BEFORE WALKER, C.J., SULLIVAN AND ANDERSON, JJ.
WALKER, C.J., FOR THE COURT:
Calvin Russell was indicted for the murder of Gordan K. Gaines and tried in the Circuit Court of the Second Judicial District of Bolivar County. He was convicted and sentenced to life imprisonment. From that conviction
he appeals; finding no error, we affirm.
On the evening of January 21, 1985, Gordan K. Gaines was playing pool with several other men at Stewart's Grocery in Cleveland, Mississippi. While Gaines was still playing pool, Calvin Russell came into Stewart's Grocery and told the men there that he had a hundred dollars ($100.00) in his pocket. Gaines suggested that if Russell indeed had that sum of money, then he should pay Gaines the five dollars ($5.00) he owed him. When Russell replied that he had been joking and didn't actually have the money, Gaines threatened to" kick his behind when he [saw] him again. "Russell then left the grocery; Gaines left shortly thereafter and walked to a nearby night club, Frog's Place. Approximately one hour later Russell returned to Stewart's Grocery and inquired as to where Gaines was. When asked why he wanted Gaines, Russell stated that he wanted to kill him. Later that same evening, Russell went to Frog's place. He was there for only moments. As he left he pointed his finger at Gaines and said," I've got more for you if that don't do you. "Patrons of the club then saw Gordan Gaines pull a knife out of his shoulder. No one had seen the stabbing. Gaines was taken by ambulance to the Bolivar County Hospital, where he was pronounced dead.
After Russell left Frog's Place, he returned to Stewart's Grocery, where customers were still playing pool. He told them," Ya'll can go pull the knife out; I did it. "
The jury found Russell guilty of murder, and the trial judge sentenced him to life imprisonment. We consider Russell's single assignment of error:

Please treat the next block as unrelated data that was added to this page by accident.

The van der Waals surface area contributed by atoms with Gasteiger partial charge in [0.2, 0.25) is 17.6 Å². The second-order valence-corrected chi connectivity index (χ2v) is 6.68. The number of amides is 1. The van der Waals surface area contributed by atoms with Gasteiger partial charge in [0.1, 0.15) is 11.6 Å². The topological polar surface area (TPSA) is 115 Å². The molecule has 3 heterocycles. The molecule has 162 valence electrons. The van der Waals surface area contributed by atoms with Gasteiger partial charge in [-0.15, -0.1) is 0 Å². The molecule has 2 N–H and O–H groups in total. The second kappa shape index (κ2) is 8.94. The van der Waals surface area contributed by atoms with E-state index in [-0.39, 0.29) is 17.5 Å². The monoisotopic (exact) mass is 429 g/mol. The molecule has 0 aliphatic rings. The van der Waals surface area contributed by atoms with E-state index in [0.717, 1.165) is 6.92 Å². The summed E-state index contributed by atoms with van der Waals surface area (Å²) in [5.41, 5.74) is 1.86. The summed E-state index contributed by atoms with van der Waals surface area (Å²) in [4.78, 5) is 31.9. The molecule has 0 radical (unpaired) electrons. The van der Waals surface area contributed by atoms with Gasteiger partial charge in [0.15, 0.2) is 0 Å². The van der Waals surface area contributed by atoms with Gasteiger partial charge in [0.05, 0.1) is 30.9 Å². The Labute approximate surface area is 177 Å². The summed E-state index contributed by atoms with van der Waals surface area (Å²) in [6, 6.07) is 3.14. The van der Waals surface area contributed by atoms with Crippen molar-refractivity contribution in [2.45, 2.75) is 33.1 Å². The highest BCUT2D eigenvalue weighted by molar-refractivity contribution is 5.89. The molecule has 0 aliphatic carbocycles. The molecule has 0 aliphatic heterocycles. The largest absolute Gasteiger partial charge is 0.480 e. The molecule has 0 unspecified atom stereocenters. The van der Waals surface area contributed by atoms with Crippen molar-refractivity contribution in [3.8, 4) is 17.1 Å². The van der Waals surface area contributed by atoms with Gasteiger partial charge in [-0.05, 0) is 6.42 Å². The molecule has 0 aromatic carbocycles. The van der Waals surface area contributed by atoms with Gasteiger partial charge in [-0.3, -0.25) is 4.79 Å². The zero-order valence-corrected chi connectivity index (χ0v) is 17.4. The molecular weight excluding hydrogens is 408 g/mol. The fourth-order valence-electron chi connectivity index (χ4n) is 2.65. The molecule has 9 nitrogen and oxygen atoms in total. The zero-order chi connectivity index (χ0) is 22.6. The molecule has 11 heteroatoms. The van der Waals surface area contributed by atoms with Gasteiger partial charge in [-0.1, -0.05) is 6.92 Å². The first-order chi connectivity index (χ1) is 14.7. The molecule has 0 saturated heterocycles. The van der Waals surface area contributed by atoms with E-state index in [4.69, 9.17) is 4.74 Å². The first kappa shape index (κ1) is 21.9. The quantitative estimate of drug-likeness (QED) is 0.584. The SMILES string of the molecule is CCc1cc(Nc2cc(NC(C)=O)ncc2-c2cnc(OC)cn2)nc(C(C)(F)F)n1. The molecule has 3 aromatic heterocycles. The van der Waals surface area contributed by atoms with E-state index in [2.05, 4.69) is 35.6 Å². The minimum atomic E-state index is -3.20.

DID THE TRIAL COURT ERR IN THAT THE VERDICT WAS AGAINST THE OVERWHELMING WEIGHT OF THE EVIDENCE, AND THE VERDICT EVIDENCES BIAS AND PREJUDICE AGAINST RUSSELL AND WAS BASED SOLELY UPON SUSPICION AND SPECULATION?
Russell claims that the State did not establish malice aforethought, an essential element of murder. This claim is defeated by the evidence of Russell's statement that he wanted to kill Gaines, which he made at Stewart's Grocery before the stabbing. Such a statement is evidence of malice. Fuller v. State, 468 So.2d 68 (Miss. 1985); Robinson v. State, 418 So.2d 794 (Miss. 1982). Moreover, malice may be inferred from Russell's use of a deadly weapon. Fairchild v. State, 459 So.2d 793 (Miss. 1984); Smith v. State, 205 Miss. 283, 38 So.2d 725 (1949). Although Russell contends that the inference of malice was overcome by his
claim of self-defense, that claim was fairly presented to the jury and resolved against him. Smith v. State, 463 So.2d 1102 (Miss. 1985); Rush v. State, 278 So.2d 456 (Miss. 1973). The jury's rejection of Russell's claim of self-defense was supported by the evidence, which indicated that Gaines was unarmed and that he was stabbed after Russell had stated his desire to kill him. The conviction and sentence are affirmed.
ROY NOBLE LEE, P.J., HAWKINS, P.J., DAN LEE, PRATHER, ROBERTSON, SULLIVAN, ANDERSON AND GRIFFIN, JJ., CONCUR.